We’ve all met people who say they can’t eat gluten, but don’t have celiac disease. If you’ve been wondering whether non-celiac gluten sensitivity is real, you’re not alone. The term non-celiac gluten sensitivity (NCGS) has been used to describe individuals who cannot tolerate gluten and experience symptoms similar to those with celiac disease, but yet lack the same antibodies and intestinal damage as seen in celiac disease. We asked Dr. Joseph Murray, M.D., to further elaborate on an article published in Clinical Gastroenterology and Hepatology, which features the latest clinical trial investigating the evolving phenomenon of non-celiac gluten sensitivity.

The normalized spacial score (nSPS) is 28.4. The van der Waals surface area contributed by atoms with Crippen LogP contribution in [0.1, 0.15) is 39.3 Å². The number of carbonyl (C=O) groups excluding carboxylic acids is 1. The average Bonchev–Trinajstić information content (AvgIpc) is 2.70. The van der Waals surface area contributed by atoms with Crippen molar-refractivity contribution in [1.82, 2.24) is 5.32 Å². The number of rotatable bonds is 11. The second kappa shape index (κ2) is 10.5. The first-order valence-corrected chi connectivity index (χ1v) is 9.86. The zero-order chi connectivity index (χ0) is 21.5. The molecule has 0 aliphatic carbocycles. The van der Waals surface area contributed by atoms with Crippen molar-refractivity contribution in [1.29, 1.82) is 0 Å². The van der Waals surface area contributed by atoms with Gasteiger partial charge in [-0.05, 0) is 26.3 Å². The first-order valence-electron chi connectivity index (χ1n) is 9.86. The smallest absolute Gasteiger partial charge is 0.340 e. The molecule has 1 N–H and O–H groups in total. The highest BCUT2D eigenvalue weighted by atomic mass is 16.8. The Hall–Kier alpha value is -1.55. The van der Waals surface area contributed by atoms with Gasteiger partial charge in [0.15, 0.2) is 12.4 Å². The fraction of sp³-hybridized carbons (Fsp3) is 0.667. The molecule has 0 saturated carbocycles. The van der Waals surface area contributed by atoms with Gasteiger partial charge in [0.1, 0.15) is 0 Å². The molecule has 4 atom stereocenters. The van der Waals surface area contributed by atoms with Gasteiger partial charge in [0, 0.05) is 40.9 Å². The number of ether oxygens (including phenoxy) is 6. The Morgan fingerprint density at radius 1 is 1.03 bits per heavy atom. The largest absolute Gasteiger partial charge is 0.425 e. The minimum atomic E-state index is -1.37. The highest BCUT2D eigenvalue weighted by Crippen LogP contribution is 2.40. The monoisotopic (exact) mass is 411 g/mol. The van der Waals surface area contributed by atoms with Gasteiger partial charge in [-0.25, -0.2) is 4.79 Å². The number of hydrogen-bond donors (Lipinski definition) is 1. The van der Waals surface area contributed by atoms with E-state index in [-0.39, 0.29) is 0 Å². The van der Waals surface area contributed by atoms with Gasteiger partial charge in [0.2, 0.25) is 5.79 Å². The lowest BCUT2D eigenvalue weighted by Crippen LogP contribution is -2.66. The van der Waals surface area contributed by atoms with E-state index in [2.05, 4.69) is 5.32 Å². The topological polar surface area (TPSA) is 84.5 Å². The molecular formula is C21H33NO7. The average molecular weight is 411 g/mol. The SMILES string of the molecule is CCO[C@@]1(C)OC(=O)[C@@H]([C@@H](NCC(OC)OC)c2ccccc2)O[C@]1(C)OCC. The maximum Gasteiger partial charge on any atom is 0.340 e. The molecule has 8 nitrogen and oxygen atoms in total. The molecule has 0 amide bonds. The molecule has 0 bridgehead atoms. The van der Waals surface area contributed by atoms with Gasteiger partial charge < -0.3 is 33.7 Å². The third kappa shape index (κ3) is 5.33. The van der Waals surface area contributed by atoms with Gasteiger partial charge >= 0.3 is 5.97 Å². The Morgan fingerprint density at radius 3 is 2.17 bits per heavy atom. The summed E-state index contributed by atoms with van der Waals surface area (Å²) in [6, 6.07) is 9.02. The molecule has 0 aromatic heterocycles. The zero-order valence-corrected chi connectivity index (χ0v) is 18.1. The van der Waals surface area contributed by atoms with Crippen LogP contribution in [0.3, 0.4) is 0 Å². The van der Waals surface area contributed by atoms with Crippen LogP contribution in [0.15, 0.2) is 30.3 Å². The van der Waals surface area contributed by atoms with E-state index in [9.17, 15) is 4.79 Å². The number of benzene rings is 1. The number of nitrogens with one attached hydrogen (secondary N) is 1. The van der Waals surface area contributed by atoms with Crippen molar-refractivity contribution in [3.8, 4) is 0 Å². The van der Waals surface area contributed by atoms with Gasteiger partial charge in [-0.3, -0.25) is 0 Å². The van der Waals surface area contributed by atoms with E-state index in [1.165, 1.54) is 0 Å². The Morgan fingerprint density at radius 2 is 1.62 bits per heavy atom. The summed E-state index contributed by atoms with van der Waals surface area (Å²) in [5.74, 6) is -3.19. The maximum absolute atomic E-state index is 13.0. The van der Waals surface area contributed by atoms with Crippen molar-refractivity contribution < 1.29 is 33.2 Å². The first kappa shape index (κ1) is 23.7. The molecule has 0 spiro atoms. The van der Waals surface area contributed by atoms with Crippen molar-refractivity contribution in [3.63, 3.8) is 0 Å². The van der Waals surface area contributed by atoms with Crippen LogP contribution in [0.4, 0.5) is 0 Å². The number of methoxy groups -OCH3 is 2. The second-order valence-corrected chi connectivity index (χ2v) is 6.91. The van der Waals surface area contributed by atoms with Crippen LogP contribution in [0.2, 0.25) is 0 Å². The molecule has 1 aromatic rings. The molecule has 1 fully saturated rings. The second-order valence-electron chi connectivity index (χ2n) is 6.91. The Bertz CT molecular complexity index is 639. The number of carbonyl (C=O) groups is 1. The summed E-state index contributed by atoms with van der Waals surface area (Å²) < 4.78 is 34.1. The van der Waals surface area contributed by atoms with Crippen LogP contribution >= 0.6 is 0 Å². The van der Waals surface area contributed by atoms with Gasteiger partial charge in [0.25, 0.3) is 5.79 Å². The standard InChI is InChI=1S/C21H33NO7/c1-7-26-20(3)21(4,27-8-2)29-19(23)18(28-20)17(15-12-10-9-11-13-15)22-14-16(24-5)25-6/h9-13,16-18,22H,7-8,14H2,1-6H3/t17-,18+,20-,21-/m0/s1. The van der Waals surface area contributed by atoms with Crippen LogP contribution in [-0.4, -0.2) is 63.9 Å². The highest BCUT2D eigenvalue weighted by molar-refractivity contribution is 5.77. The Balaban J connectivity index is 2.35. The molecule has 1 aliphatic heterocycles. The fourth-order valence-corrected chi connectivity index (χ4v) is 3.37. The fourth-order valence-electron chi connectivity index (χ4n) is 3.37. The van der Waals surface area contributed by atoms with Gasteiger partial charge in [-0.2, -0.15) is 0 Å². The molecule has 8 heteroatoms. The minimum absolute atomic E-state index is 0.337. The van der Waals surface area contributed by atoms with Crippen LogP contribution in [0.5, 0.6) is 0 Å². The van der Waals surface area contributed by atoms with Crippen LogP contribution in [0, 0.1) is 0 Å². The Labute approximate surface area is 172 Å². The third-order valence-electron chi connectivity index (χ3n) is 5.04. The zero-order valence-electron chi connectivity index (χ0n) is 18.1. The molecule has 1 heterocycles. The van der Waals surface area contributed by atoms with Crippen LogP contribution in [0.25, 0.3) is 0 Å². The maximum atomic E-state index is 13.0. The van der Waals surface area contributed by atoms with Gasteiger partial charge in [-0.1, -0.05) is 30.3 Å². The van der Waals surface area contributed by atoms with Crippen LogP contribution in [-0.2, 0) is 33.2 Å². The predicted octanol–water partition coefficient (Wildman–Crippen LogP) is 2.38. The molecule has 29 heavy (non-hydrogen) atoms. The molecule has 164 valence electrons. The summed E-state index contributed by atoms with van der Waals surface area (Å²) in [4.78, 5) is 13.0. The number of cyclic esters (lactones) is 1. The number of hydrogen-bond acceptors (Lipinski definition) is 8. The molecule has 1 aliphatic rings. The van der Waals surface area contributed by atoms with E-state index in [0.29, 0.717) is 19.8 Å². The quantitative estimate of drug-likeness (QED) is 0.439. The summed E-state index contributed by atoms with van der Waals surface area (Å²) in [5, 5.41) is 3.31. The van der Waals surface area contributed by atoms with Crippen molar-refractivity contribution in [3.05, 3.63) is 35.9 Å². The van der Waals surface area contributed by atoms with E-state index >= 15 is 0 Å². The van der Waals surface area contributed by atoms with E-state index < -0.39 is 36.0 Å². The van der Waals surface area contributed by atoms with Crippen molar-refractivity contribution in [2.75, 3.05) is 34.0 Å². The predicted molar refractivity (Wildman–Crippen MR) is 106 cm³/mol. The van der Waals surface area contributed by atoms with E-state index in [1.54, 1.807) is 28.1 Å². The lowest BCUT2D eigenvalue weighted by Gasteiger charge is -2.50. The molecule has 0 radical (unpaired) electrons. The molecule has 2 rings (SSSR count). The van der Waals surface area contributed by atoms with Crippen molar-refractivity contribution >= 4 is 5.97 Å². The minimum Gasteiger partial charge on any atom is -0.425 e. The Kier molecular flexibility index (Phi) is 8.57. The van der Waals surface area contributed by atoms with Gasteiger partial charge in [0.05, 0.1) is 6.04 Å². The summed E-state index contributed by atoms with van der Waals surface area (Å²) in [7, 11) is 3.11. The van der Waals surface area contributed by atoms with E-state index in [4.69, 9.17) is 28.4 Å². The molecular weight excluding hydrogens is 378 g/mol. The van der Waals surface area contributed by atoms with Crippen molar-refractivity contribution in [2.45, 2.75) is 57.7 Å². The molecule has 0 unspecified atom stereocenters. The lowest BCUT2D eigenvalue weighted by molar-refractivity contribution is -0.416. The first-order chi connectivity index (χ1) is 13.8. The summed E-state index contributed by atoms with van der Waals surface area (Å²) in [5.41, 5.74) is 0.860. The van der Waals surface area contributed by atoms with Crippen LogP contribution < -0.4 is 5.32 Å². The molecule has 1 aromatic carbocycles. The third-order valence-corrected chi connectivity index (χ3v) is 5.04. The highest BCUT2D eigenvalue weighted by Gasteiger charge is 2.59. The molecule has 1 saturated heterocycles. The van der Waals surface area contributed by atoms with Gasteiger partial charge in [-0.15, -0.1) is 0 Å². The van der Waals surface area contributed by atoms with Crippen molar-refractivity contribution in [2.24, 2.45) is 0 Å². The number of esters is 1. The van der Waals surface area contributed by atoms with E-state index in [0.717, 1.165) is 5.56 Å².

Read the full article online here.
For more information about celiac disease, visit mayoclinic.org/celiac disease.
Dr. Murray is a gastroenterologist and celiac disease expert at Mayo Clinic.
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